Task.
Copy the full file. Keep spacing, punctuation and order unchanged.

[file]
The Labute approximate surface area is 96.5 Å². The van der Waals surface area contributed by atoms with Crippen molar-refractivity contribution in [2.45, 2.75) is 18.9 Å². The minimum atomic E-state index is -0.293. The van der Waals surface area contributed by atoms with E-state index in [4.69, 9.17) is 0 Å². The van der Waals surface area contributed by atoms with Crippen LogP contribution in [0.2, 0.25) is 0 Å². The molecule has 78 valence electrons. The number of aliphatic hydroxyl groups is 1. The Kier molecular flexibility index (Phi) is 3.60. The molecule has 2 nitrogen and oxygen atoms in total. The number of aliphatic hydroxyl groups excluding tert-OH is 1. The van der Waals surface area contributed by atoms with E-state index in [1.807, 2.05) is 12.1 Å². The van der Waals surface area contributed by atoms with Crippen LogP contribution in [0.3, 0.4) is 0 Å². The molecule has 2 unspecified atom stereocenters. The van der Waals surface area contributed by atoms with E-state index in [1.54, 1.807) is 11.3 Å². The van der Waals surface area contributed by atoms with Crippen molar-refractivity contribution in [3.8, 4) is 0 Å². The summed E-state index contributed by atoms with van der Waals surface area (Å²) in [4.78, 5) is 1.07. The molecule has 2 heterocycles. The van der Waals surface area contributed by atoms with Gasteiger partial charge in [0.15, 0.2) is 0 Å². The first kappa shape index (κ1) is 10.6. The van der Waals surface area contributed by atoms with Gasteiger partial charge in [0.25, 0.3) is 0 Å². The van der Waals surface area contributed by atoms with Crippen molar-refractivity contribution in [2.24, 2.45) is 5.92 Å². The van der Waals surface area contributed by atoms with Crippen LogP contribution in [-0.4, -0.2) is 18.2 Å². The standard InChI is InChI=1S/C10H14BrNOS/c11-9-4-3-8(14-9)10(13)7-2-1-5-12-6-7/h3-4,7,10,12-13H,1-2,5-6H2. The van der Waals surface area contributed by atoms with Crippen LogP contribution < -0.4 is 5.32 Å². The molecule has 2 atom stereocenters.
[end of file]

The Labute approximate surface area is 96.5 Å². The van der Waals surface area contributed by atoms with Crippen molar-refractivity contribution in [2.45, 2.75) is 18.9 Å². The minimum atomic E-state index is -0.293. The van der Waals surface area contributed by atoms with E-state index in [4.69, 9.17) is 0 Å². The van der Waals surface area contributed by atoms with Crippen LogP contribution in [0.2, 0.25) is 0 Å². The molecule has 78 valence electrons. The number of aliphatic hydroxyl groups is 1. The Kier molecular flexibility index (Phi) is 3.60. The molecule has 2 nitrogen and oxygen atoms in total. The number of aliphatic hydroxyl groups excluding tert-OH is 1. The van der Waals surface area contributed by atoms with E-state index in [1.807, 2.05) is 12.1 Å². The van der Waals surface area contributed by atoms with Crippen LogP contribution in [0.3, 0.4) is 0 Å². The molecule has 2 unspecified atom stereocenters. The van der Waals surface area contributed by atoms with E-state index in [1.54, 1.807) is 11.3 Å². The van der Waals surface area contributed by atoms with Crippen molar-refractivity contribution in [3.8, 4) is 0 Å². The summed E-state index contributed by atoms with van der Waals surface area (Å²) in [4.78, 5) is 1.07. The molecule has 2 heterocycles. The van der Waals surface area contributed by atoms with Gasteiger partial charge in [0.15, 0.2) is 0 Å². The first kappa shape index (κ1) is 10.6. The van der Waals surface area contributed by atoms with Gasteiger partial charge in [0.25, 0.3) is 0 Å². The van der Waals surface area contributed by atoms with Crippen molar-refractivity contribution in [2.24, 2.45) is 5.92 Å². The van der Waals surface area contributed by atoms with Crippen LogP contribution in [-0.4, -0.2) is 18.2 Å². The standard InChI is InChI=1S/C10H14BrNOS/c11-9-4-3-8(14-9)10(13)7-2-1-5-12-6-7/h3-4,7,10,12-13H,1-2,5-6H2. The van der Waals surface area contributed by atoms with Crippen LogP contribution < -0.4 is 5.32 Å². The molecule has 2 atom stereocenters.